ETFs, short for exchange traded funds, are widely popular with both fund managers and individual traders. This is largely due to the fact that they can be bought and sold at any time, just like traditional stocks. However if you want to make consistent profits trading these instruments, then you have to get your timing right.
They say that timing is everything when investing in the stock market, and the same applies to exchange traded funds. These instruments tend to track a certain index or market. So this could include major indices such as the FTSE 100 and Dow Jones, major currency pairs such as the GBP/USD and EUR/USD pairs or commodities such as corn, crude oil, copper, gold, natural gas and wheat. The truth is that you can find an ETF for pretty much anything nowadays.
Anyway the point is that whatever you are interested in investing in, you have to buy at the most opportune moment. Therefore one option you have is to trade breakouts because a lot of the most popular markets are watched avidly by breakout traders, so any resulting price move can become self-fulfilling to a certain degree.
So for example if the price of crude oil happens to trade between $80 and $100 for months on end before finally breaking through the $100 barrier, then it might be worth buying the crude oil ETF. If the price continues heading higher to around the $120 mark, then you should make around 20% profit from your ETF investment.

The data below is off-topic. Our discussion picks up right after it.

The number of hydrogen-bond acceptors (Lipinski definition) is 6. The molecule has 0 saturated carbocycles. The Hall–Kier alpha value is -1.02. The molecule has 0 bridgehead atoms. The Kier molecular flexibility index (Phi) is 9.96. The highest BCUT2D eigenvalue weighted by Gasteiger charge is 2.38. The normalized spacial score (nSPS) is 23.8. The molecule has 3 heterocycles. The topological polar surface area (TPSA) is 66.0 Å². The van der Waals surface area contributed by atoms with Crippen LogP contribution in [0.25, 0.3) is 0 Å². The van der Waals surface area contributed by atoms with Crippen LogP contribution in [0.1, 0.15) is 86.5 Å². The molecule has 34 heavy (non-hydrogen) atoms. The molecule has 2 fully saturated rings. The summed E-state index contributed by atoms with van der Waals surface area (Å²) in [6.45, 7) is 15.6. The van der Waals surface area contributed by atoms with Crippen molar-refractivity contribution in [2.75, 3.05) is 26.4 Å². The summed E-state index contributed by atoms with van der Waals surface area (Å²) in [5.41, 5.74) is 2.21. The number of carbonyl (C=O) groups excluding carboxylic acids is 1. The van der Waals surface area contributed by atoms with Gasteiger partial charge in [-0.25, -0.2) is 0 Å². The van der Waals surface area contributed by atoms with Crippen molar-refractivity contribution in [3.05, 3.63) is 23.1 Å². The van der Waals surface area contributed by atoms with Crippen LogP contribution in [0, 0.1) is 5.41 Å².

An alternative approach is to wait for a market to be massively undervalued. For instance if the S&P 500 drops sharply over a period of several months and the RSI and stochastic indicators are now both below 20 and there is a clear MACD divergence pattern forming, then it may be worth drip feeding some money into an S&P 500 ETF for the long term.
To give you a few examples of how much money you can potentially make from exchange traded funds, let’s look back at 2008 and 2009. During this time you could have bought ETFs in the FTSE 100 when the price was around 3500 (now 6000+) and the Dow Jones when the price was around 6500 (now 12300+). Similarly you could have bought a crude oil ETF when the price per barrel was around $34 (now $93).
So the point I want to make is that ETFs provide you with plenty of opportunities to invest in a variety of different instruments whether it’s indices, currencies or commodities, for instance. However you still need to get your timing absolutely right otherwise you will struggle to make any money in the long run.